Advertising Vet Omar Hilal Talks Foreign Oscar Nom in Marrakech For Debut Feature Voy!Voy!Voy!

VERDICT: Hilal’s comedy opened in Egypt in September holding the number one spot at the box office for two months

By Liza Foreman

It was by way of growing up in Saudi Arabia and Canada, then working in Italy as a television director and photographer, that Omar Hilal returned in his early 20s to his home country Egypt. 

Years later in Cairo, with a couple of decades of directing in the advertising world under his belt, Hilal directed his first feature film after reading an intriguing BBC article about a bizarre escape.

That story, based on news reports, outlined how a group of cunning Egyptians posed as a football team of blind players to escape to Europe. The “team” was successful and has never been heard of nor seen again since. 

The resulting film is Hilal’s comedy “Voy!Voy!Voy!” 

“Fifty percent of Egyptians live below the poverty line, so for many, there is a desire to leave,” Hilal said during a recent sit-down with The Film Verdict. Hilal related how many people attempt legal avenues to emigrate and when those fail, resort to illegal emigration. “There are some incredible stories out there of Egyptians trying to leave for a better life.”

Hilal’s comedy opened in Egypt in September holding the number one spot at the box office for two months. Playing at this week’s Marrakech International Film Festival, and now at the Red Sea Festival, it is currently rolling out across the Arab world.

Hilal has also been touring with the film for screenings with Academy voters. “There has been so much love shown to me and the film from people I don’t even know,” he said.

The film became so successful that Egypt’s Oscar selection committee had originally decided on another title to submit for the Oscars, but changed their minds, after the opening of his film. 

“This is a poignant story told with a lot of humor,” he says. “Egyptians love to laugh. We love comedy. It’s how we deal with our misery.”

Because there was little information in the press regarding the original story, Hilal created and expanded aspects of the story for his film. 

“In the real story, they were all faking being blind. Not just one player as portrayed in my film. I changed everything else. The reality is an entire football team played being blind and got to Europe. I had to make up a lot,” he said.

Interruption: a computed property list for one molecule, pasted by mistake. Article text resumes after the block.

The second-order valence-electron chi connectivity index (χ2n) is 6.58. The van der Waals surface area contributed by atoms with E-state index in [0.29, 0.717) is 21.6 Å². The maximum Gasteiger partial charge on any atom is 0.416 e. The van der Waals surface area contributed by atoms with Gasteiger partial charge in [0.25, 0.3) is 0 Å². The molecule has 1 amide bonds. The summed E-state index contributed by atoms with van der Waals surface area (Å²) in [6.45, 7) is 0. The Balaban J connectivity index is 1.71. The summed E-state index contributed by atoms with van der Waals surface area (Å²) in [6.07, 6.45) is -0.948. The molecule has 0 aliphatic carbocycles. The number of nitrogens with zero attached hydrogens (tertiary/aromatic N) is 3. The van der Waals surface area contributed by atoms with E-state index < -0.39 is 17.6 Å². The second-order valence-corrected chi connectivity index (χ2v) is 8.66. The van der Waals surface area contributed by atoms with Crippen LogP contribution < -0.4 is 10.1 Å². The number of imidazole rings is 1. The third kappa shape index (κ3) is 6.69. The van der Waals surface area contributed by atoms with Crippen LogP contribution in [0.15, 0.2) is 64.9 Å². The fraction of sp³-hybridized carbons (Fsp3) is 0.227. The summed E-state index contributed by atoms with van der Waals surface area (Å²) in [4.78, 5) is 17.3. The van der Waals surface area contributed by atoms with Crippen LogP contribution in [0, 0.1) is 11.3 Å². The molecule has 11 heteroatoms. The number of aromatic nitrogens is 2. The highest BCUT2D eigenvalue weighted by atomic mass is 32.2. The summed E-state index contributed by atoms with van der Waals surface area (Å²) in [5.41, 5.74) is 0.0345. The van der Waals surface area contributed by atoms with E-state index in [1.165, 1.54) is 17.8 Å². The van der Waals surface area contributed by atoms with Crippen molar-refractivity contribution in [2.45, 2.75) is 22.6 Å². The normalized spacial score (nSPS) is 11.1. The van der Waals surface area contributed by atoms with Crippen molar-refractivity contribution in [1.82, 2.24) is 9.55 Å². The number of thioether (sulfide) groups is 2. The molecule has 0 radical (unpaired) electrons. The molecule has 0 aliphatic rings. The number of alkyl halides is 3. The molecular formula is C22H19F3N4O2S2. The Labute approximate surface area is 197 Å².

Hilal reiterated that what eventually happened to the team remains unknown. 

“The story resurfaces every few years in the press. But there is nothing.” Hilas said it’s been difficult to track the men down, but because they aren’t real criminals, they’ve probably ended up in quiet jobs living under the radar. “They aren’t running drug cartels,” he said. “I would like to think they are happy. But it’s been impossible to try to find them.”

Making his feature directorial debut has been a long-time coming for Hilal who has 20 years’ experience as a successful advertising director.

“I always wanted to make films and advertising was a means to an end,” he said. Hilal said his advertising art always had a human side in it. “People pigeonholed me as directing ads with comedy and humanity.”  He said the road to directing feature films has been too long. “It just took what it took to get to film. Marriage. Divorce. Having a child.”

Hilal said that to finally make the leap into film he’s had “to slum it and wear many hats.”

Unlike advertising films that have a lot of budget and people bringing whatever is needed, Hilal said his film was made on a low budget. “That is why I ended up producing and doing everything. I’m ready to make ‘Transformers 5’ now,” he said ironically. “Throw anything at me. I will get it done. I wrote, produced and directed.”

“Voy!Voy!Voy!” is currently doing the rounds at international festivals, and the Oscar campaign continues. 

“I’m pleased and honored by this,” he said. “Our cinema is a great cinema. If I was to put my top films of all time, two to three would be Egyptian. A lot of what I am is influenced by this.” Hilal has lived between Egypt, Saudi Arabia, Canada and Italy. He said that in Saudi in the 1980s, there were only American films. “But we have got drama in Egypt. It’s a country of drama. That lends itself to film,” he said, adding that the story he portrays in his movie “is a perfect story for film.” Hilal pointed to how Egypt is a massive country with a millennial history. It has been invaded and occupied by so many nations and cultures. From the Ottomans to the French and British in more recent history. It has been influenced by a variety of religions Coptic, Roman Catholic and others. “So it has this range of characteristics,” he said. “And I think it is wide-scale poverty over the last 70 years that adds to this situation: We are dramatic.”

Hilal has a second feature film in mind: A historical war epic, he said. But for now he’s keeping further details under wraps.

Hilal reflected on how his career started overseas. “But,” he said, “I was always going to come home. “I started university in Egypt. Before that I lived in Saudi Arabia, Canada and then Italy. I started as a TV director in Italy, but I insisted on coming back to Cairo. We were living the life in Italy, but I believed that if there was any talent in me, I was going to give it to my country.”

This interview was organized by the Marrakech International Film Festival.

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